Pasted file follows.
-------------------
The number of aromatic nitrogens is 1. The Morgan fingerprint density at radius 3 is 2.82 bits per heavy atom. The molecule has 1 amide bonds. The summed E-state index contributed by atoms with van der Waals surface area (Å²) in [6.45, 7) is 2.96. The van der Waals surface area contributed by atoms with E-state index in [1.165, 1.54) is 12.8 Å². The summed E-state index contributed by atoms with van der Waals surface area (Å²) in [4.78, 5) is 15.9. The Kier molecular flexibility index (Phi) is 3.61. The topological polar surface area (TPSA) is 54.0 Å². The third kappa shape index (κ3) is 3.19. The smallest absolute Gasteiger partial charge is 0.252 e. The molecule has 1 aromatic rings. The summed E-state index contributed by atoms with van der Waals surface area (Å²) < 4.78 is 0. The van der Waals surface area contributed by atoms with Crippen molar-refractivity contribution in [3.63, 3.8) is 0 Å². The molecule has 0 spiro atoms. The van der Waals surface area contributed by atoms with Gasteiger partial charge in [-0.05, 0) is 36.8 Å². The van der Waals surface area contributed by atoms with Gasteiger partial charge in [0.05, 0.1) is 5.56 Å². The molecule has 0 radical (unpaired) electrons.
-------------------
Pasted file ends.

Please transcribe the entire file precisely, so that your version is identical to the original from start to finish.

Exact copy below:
The number of aromatic nitrogens is 1. The Morgan fingerprint density at radius 3 is 2.82 bits per heavy atom. The molecule has 1 amide bonds. The summed E-state index contributed by atoms with van der Waals surface area (Å²) in [6.45, 7) is 2.96. The van der Waals surface area contributed by atoms with E-state index in [1.165, 1.54) is 12.8 Å². The summed E-state index contributed by atoms with van der Waals surface area (Å²) in [4.78, 5) is 15.9. The Kier molecular flexibility index (Phi) is 3.61. The topological polar surface area (TPSA) is 54.0 Å². The third kappa shape index (κ3) is 3.19. The smallest absolute Gasteiger partial charge is 0.252 e. The molecule has 1 aromatic rings. The summed E-state index contributed by atoms with van der Waals surface area (Å²) < 4.78 is 0. The van der Waals surface area contributed by atoms with Crippen molar-refractivity contribution in [3.63, 3.8) is 0 Å². The molecule has 0 spiro atoms. The van der Waals surface area contributed by atoms with Gasteiger partial charge in [-0.05, 0) is 36.8 Å². The van der Waals surface area contributed by atoms with Gasteiger partial charge in [0.05, 0.1) is 5.56 Å². The molecule has 0 radical (unpaired) electrons.